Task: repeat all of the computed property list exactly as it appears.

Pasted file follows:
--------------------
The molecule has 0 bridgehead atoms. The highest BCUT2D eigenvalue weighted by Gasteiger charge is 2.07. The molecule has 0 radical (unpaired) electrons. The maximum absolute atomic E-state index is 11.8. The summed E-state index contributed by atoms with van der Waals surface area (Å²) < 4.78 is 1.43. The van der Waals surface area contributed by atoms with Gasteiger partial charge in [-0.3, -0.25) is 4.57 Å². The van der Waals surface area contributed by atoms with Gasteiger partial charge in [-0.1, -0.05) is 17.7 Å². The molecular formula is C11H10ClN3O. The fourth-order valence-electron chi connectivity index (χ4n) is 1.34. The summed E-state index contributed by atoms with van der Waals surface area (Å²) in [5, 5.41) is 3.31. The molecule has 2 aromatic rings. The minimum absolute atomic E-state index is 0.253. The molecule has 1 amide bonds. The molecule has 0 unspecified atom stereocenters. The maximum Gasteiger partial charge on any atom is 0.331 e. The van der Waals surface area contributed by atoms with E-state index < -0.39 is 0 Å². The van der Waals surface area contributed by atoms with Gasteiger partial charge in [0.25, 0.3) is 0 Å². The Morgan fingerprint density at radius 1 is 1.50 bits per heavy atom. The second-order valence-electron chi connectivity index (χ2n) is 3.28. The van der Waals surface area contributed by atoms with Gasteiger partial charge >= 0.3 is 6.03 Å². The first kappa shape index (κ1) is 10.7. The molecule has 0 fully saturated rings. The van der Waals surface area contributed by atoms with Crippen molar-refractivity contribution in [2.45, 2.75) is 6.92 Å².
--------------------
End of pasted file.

The molecule has 0 bridgehead atoms. The highest BCUT2D eigenvalue weighted by Gasteiger charge is 2.07. The molecule has 0 radical (unpaired) electrons. The maximum absolute atomic E-state index is 11.8. The summed E-state index contributed by atoms with van der Waals surface area (Å²) < 4.78 is 1.43. The van der Waals surface area contributed by atoms with Gasteiger partial charge in [-0.3, -0.25) is 4.57 Å². The van der Waals surface area contributed by atoms with Gasteiger partial charge in [-0.1, -0.05) is 17.7 Å². The molecular formula is C11H10ClN3O. The fourth-order valence-electron chi connectivity index (χ4n) is 1.34. The summed E-state index contributed by atoms with van der Waals surface area (Å²) in [5, 5.41) is 3.31. The molecule has 2 aromatic rings. The minimum absolute atomic E-state index is 0.253. The molecule has 1 amide bonds. The molecule has 0 unspecified atom stereocenters. The maximum Gasteiger partial charge on any atom is 0.331 e. The van der Waals surface area contributed by atoms with E-state index < -0.39 is 0 Å². The van der Waals surface area contributed by atoms with Gasteiger partial charge in [0.25, 0.3) is 0 Å². The Morgan fingerprint density at radius 1 is 1.50 bits per heavy atom. The second-order valence-electron chi connectivity index (χ2n) is 3.28. The van der Waals surface area contributed by atoms with Gasteiger partial charge >= 0.3 is 6.03 Å². The first kappa shape index (κ1) is 10.7. The molecule has 0 fully saturated rings. The van der Waals surface area contributed by atoms with Crippen molar-refractivity contribution in [2.45, 2.75) is 6.92 Å².